Leadership often involves tough conversations. Here’s what I have observed from my own journey…
1. Character develops when you are stretched. Learning how to handle tough conversations will definitely do that. No one enjoys this part of leadership development. How we respond, shows what we are made of.
2. The pressure of a tough conversation can be good for us. Not so much pressure that we are completely destroyed but just enough that we are broken, ready to be remade and reshaped the way God intended.
3. Tough conversations give greater opportunity for growth. We might not like what we hear but if we respond correctly we will be the better for it. The choice is ours whether we become bitter or better from the experience. Whether we grow as leader or grind to halt as a leader.
4. Take the hit. At age 19 a lot of the conversations about my leadership were tough. I don’t think I really listened. Possibly I felt invincible. However, I do remember being sat in the kitchen in my leaders house and them asking a simple question ‘Is it true?’ I took the hit and it saved me.
5. Always be honest. Cover up, blagging it, telling a lie, hoping that an almost truth is enough, denial – none of them really work. Honesty is the best policy. Get whatever is being talked about into the open, dealt with and begin to move on.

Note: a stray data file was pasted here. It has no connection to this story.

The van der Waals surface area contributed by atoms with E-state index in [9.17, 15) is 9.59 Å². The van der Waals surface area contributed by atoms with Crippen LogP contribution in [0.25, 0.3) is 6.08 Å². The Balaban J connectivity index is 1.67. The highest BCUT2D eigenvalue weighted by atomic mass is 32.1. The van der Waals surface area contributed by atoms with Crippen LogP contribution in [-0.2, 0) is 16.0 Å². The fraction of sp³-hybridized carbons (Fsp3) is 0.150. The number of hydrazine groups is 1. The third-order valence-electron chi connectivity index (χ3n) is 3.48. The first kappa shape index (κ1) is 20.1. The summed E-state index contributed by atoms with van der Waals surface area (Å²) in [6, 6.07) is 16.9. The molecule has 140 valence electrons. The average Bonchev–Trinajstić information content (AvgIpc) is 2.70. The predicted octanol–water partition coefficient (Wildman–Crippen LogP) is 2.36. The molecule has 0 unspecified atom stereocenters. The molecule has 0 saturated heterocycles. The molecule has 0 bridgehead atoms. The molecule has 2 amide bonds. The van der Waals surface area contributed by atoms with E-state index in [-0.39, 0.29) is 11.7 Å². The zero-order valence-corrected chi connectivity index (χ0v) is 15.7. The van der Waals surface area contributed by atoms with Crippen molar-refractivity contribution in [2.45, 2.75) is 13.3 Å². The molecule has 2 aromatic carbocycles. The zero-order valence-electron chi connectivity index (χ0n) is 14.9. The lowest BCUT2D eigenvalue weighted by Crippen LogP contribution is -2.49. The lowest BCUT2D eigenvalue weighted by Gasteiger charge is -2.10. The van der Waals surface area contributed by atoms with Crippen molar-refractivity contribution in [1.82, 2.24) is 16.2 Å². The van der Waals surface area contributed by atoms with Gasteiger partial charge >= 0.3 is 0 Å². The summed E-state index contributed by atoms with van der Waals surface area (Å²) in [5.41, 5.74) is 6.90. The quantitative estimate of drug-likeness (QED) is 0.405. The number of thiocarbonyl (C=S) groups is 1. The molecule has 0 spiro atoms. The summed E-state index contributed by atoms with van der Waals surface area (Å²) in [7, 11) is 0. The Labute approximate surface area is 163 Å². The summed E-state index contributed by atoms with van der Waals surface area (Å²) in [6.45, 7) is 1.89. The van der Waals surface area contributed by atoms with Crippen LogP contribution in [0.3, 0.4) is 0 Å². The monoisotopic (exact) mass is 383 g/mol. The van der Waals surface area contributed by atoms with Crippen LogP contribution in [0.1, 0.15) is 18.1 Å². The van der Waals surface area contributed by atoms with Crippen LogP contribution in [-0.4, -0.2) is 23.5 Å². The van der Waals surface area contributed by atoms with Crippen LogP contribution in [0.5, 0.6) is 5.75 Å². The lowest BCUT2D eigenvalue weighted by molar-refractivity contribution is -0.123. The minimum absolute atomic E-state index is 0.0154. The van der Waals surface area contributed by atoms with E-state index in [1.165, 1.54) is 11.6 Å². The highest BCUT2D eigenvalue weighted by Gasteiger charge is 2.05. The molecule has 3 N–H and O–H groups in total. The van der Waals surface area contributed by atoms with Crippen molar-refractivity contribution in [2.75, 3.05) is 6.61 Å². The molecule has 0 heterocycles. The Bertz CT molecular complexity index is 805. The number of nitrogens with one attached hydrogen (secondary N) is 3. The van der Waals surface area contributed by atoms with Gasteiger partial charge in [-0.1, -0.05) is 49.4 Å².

Good leaders will have the conversation, desire to see the issue resolved and not return to it again, unless you take them through your own repeat behaviour.
Now, I am on the other side of the equation and find myself as a leader having tough conversations with future leaders and I endeavour to make sure I keep the following in mind…
Don’t be too harsh or judgemental
Remember you were a young leader once
Everyone misses the mark at times
Look for where the change can be made and encourage them towards it
Make sure they know you still believe in them
It’s about grace and truth. Too much truth and we hurt people. Too much grace and we don’t learn about the consequences of our actions. It’s about the truth with a way through.
If you are leader, what would you add? What’s your experience of tough conversations? How do you handle them now?